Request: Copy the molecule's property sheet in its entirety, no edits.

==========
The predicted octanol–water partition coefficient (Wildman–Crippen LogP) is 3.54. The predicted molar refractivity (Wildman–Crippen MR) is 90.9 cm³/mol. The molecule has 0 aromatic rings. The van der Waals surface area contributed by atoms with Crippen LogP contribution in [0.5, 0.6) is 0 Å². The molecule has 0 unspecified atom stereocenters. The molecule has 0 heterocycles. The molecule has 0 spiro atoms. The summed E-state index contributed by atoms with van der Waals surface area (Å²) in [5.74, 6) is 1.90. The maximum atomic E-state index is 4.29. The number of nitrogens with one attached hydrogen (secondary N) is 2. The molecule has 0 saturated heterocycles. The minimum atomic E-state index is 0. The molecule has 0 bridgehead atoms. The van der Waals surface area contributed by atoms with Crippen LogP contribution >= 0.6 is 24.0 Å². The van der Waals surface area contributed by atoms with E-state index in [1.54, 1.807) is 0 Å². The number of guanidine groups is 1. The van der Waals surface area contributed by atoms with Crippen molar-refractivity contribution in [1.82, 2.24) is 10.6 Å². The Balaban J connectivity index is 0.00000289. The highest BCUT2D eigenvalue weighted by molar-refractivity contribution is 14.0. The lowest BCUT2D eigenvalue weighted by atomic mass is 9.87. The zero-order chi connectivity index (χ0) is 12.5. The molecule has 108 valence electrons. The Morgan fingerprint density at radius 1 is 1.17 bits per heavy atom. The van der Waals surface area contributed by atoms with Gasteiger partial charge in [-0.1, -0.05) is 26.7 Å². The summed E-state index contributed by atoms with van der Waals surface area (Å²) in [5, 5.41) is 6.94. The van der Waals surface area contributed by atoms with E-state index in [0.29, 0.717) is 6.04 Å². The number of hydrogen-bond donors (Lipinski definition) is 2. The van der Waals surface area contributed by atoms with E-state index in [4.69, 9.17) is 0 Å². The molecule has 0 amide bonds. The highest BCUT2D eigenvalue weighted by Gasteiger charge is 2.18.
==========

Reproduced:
The predicted octanol–water partition coefficient (Wildman–Crippen LogP) is 3.54. The predicted molar refractivity (Wildman–Crippen MR) is 90.9 cm³/mol. The molecule has 0 aromatic rings. The van der Waals surface area contributed by atoms with Crippen LogP contribution in [0.5, 0.6) is 0 Å². The molecule has 0 unspecified atom stereocenters. The molecule has 0 heterocycles. The molecule has 0 spiro atoms. The summed E-state index contributed by atoms with van der Waals surface area (Å²) in [5.74, 6) is 1.90. The maximum atomic E-state index is 4.29. The number of nitrogens with one attached hydrogen (secondary N) is 2. The molecule has 0 saturated heterocycles. The minimum atomic E-state index is 0. The molecule has 0 bridgehead atoms. The van der Waals surface area contributed by atoms with Crippen LogP contribution >= 0.6 is 24.0 Å². The van der Waals surface area contributed by atoms with E-state index in [1.54, 1.807) is 0 Å². The number of guanidine groups is 1. The van der Waals surface area contributed by atoms with Crippen molar-refractivity contribution in [1.82, 2.24) is 10.6 Å². The Balaban J connectivity index is 0.00000289. The highest BCUT2D eigenvalue weighted by molar-refractivity contribution is 14.0. The lowest BCUT2D eigenvalue weighted by atomic mass is 9.87. The zero-order chi connectivity index (χ0) is 12.5. The molecule has 108 valence electrons. The Morgan fingerprint density at radius 1 is 1.17 bits per heavy atom. The van der Waals surface area contributed by atoms with Gasteiger partial charge in [-0.1, -0.05) is 26.7 Å². The summed E-state index contributed by atoms with van der Waals surface area (Å²) in [5, 5.41) is 6.94. The van der Waals surface area contributed by atoms with E-state index in [0.29, 0.717) is 6.04 Å². The number of hydrogen-bond donors (Lipinski definition) is 2. The van der Waals surface area contributed by atoms with E-state index in [4.69, 9.17) is 0 Å². The molecule has 0 amide bonds. The highest BCUT2D eigenvalue weighted by Gasteiger charge is 2.18.